Some believe that gladiolus blooms were thrown onto victorious gladiators as celebration, much like the bouquets gifted at the end of performances today. The Dutch continued this tradition into the 1950s and ’60s with successful athletes, but the practice petered out. However, Dutch road bicycle racer and 1978 world champion Gerrie Knetemann is rumored to have invented the phrase de dood of de gladiolen — “death or the gladiolus” — in the ’70s, referring to Roman history and Dutch practice. Louis van Gaal, Dutch trainer of the Manchester United football team, famously said “it is death or the gladiolus,” meaning “all or nothing,” in reference to a difficult match his team later won in 2015. Gaal is credited with bringing the phrase to English.

Gladiolus has changed some since its original naming. Old English shortened it to gladdon, although that word now refers more specifically to a different plant — the “stinking iris” or “roast beef plant,” named for its odor. But we find it returning to its Latin root as gladiol in the mid-15th century — around the same time gladiator was cementing its place in English.

Today, the flower is mostly known as a gladiolus, but there are variations. A few plant-lovers refer to a single flower as a gladiola. Some call a bouquet of them gladiolas, others gladioluses or gladioli. Smart florists skip the linguistic debate in favor of glads.

Regardless of what you call them, you can enjoy their colorful bloom this month and perhaps imagine victorious gladiators being showered with them.

(Andy Hollandbeck; Shutterstock)

In a Word: Getting to the Guts of Nausea

Managing editor and logophile Andy Hollandbeck reveals the sometimes surprising roots of common English words and phrases. Remember: Etymology tells us where a word comes from, but not what it means today.

It’s one of those little coincidences of language evolution that the word nausea — which has the word sea in it right there in plain English — comes from a word referring to sea-sickness. But it isn’t the –sea ­part of the word that marks its maritime beginnings.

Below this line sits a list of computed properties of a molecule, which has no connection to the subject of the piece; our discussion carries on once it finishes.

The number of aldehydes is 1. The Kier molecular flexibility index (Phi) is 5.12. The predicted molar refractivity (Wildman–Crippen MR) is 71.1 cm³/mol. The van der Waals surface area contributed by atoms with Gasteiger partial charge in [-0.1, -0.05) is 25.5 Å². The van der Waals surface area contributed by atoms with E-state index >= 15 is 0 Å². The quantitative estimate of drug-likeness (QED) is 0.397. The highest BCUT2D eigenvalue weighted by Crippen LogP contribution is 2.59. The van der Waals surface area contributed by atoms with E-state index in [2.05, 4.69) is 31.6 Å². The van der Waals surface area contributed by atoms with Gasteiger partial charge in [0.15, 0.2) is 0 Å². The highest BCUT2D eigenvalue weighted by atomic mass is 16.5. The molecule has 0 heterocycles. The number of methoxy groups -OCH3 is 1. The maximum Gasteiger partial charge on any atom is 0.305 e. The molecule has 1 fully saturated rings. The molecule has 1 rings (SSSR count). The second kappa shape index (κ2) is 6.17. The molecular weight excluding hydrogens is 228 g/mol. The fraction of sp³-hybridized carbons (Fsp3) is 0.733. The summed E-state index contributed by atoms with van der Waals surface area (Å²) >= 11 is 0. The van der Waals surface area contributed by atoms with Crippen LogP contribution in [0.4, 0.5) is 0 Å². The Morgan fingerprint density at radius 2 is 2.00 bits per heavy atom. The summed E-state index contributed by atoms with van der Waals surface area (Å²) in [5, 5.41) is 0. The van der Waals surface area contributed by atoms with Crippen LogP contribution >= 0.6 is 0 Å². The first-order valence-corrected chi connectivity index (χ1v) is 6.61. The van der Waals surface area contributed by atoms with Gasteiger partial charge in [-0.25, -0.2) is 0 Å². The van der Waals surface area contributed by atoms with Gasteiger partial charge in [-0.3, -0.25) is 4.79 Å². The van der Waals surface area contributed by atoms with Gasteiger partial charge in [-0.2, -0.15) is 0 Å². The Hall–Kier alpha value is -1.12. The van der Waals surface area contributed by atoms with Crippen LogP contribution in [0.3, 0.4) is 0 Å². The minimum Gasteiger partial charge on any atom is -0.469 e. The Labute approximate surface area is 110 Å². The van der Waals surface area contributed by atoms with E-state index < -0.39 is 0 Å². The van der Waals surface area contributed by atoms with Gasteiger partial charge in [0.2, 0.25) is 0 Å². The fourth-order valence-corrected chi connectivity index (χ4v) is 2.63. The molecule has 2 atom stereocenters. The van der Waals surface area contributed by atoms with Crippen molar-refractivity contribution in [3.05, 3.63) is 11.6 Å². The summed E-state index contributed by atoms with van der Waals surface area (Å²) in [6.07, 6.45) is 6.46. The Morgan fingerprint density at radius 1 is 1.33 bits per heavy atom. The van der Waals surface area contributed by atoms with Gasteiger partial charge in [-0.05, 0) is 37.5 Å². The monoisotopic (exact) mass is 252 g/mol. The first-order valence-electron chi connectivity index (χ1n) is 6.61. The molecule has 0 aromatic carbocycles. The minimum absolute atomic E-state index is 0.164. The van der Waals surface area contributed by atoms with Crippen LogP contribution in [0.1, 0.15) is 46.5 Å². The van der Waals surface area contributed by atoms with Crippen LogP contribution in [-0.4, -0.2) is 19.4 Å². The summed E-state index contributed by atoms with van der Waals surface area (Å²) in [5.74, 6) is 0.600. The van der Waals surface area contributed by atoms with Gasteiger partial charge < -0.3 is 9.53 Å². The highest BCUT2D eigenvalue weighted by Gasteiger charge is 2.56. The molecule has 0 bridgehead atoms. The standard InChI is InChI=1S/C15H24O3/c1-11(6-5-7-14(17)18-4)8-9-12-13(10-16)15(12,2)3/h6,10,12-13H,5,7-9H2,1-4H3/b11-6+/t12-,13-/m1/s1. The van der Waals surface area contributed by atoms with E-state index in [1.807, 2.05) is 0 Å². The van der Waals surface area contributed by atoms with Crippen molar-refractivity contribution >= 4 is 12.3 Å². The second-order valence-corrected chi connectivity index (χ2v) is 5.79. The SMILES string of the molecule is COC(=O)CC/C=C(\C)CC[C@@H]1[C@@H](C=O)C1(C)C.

Ancient Greek sailors (and probably those who failed to become sailors) probably noticed early on that the movement aboard a ship on rough seas could sometimes lead to that sickening feeling. That ship was called, in Greek, naus, and so they called that uncomfortable sensation nausia, literally “ship sickness.” This became nausea in Latin, and referred specifically to seasickness to the ancient Romans.

The word eventually made it into English, unaltered from the Latin (probably because it was used in medicine, and Latin was long the language of the educated). Perhaps strangely, the word never seems to have been restricted to seagoing sickness in English. Since it entered the language in the early 15th century, English speakers have been using it to refer to gastric queasiness whether it occurred on land, sea, or (later) air.

That Greek naus is the root of a number of other common English words related to the sea — like nautical and nautilus — and (at least metaphorically) to sailing, including the last syllable of astronaut and cosmonaut.

Featured image: Shutterstock

Logophile: So Much to Love

The word logophile stems from the Greek roots logos “words” and philein “to love” — a logophile is someone who loves words. But there are so many things in this world to love! Can you match up these other –philes with the objects of their affection?

Match the Word with the Thing Loved



  1. d
  2. b
  3. h
  4. f
  5. c
  6. i
  7. a
  8. g
  9. e

This article is featured in the January/February 2020 issue of The Saturday Evening Post. Subscribe to the magazine for more art, inspiring stories, fiction, humor, and features from our archives.